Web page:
Our very own demons

Homily 367 – 5th after Pentecost
Holy Transfiguration Orthodox Church, Ames, Iowa
July 21, 2019
Epistle: (103) – Romans 10:1-10
Gospel: (28) – Matthew 8:28-9:1

In the Name of the Father, and of the Son, and of the Holy Spirit, One God.

What are the demons that possess us?

Frequently, I suspect we don’t even realize we are possessed. May be demons – maybe not. As humans, though, we are possessed by something.

Discovering what possesses us isn’t hard to do, and it is valuable. We need to simply take an inventory of how we spend our time.

How much time do we spend at various tasks?

For example, I spend about 10 hours a day associated with work. Now, at this point, we don’t need to evaluate each activity – we just need to know.

How much screen time? How much time with family, or in prayer? Any time left for reflection and contemplation?

Our lives are hectic, and I’m not sure that works to our spiritual advantage – which is the only advantage that really matters.

We multi-task. We eat and watch TV. We check news as we are involved in conversation. We have music and videos running while we work.

Of course, multi-tasking means we do none of them well.

After we know how we spend our time, how do we evaluate our time?

We do so by looking at what we do through the lens of Christ, and the example of the Saints.

The first, and most important, is are we serving others? In our work, in our home, the focus is on meeting the needs of others rather than ourselves.

I was reminded the other day about the life of St. John Chrysostom. He wanted to be a monk from a very early age, and after he finished his schooling, he asked his mother for her blessing.

In turn, she asked him to stay with her until her death – which he did. He delayed his calling to serve his mother. He put the desires and needs of someone else before his own.

Even before what he knew God’s will – God’s calling – to be. That pleases God.

In our time, self-care is a trendy issue. The world asks us: How do we care for others if we don’t first care for ourselves?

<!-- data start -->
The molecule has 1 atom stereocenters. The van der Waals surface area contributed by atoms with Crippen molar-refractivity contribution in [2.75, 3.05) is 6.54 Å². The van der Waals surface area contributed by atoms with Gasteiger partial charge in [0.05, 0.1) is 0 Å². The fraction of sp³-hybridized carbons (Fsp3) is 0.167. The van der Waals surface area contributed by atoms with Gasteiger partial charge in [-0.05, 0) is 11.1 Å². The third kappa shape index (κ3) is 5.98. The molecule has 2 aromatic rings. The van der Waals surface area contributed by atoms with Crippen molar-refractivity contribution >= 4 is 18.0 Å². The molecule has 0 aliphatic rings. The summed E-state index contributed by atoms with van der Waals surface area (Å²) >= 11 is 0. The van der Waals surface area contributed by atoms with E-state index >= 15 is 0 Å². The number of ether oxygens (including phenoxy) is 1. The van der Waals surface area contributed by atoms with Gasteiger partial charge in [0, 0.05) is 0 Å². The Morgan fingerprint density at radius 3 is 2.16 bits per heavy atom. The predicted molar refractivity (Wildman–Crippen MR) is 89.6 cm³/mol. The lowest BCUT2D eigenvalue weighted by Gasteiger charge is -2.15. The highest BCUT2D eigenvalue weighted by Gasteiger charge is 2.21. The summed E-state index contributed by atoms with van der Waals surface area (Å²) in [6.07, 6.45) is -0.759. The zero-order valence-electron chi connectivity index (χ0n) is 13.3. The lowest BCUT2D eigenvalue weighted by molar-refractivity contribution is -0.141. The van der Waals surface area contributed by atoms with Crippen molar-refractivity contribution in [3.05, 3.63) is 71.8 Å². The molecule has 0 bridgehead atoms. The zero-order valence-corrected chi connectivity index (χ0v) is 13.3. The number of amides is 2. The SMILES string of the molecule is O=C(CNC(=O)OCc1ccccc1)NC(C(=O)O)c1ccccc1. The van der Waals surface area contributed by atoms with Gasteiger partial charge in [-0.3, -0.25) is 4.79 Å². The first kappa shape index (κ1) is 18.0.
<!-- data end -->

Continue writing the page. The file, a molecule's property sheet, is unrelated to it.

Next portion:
And the Church answers: We care for ourselves by first caring for others. Like a lot of things in the Church, it is a paradox. First shall be last, last shall be first. Or giving up your life in order to save your life.

So, in our evaluation of ourselves, we have to be honest and understand the criteria of Christ and the saints. Christ came to serve, and expects us to do the same.

Once we know how we spend our time, and we look at the activities themselves, we will see what we do that isn’t helpful. What we do that doesn’t benefit our life in the way Christ intends for us.

Those things that don’t conform to the image of Christ? Those things are the demons. Nothing is neutral. Our activities either further our growth toward Christ, or inhibit it. No middle ground here.

For those activities that inhibit us, that do not further our sanctity and our theosis, we have to decide if we want the demons to leave us. The Gospel makes clear that the demons don’t want to leave!

But they will, because they are not able to disobey Christ. And whatever their ultimate disposition, we shouldn’t care, nor mourn, their departure.

A herd of swine was the lowest form of life in the Jewish world. The swine had no reason to exist, as they were forbidden for Jews.

And what about our life when the demons are gone?

We will experience freedom, first and foremost. Our lives will not be crammed full of things to be endured.

As Christ mentions in the Gospels, the demons leave and the place is swept clean. So that the demons can return, more in force than ever. Doesn’t sound good.

So we must fill our house with something different – fill our house with God, with love, with the presence of the Holy Spirit.

Our lives should be, and will be, more intentional. We can decide affirmatively what to do, instead of mindlessly moving through life without intention.

When things happen, we give thanks, and use whatever it is to bring us and our attention back to God. In this way, what St. Paul says is so true. Everything works good for those who are called of God.

What God asks of us is this: Serve others, and love Him. He will take care of everything else.

In the Name of the Father, and of the Son, and of the Holy Spirit, One God. Glory to Jesus Christ!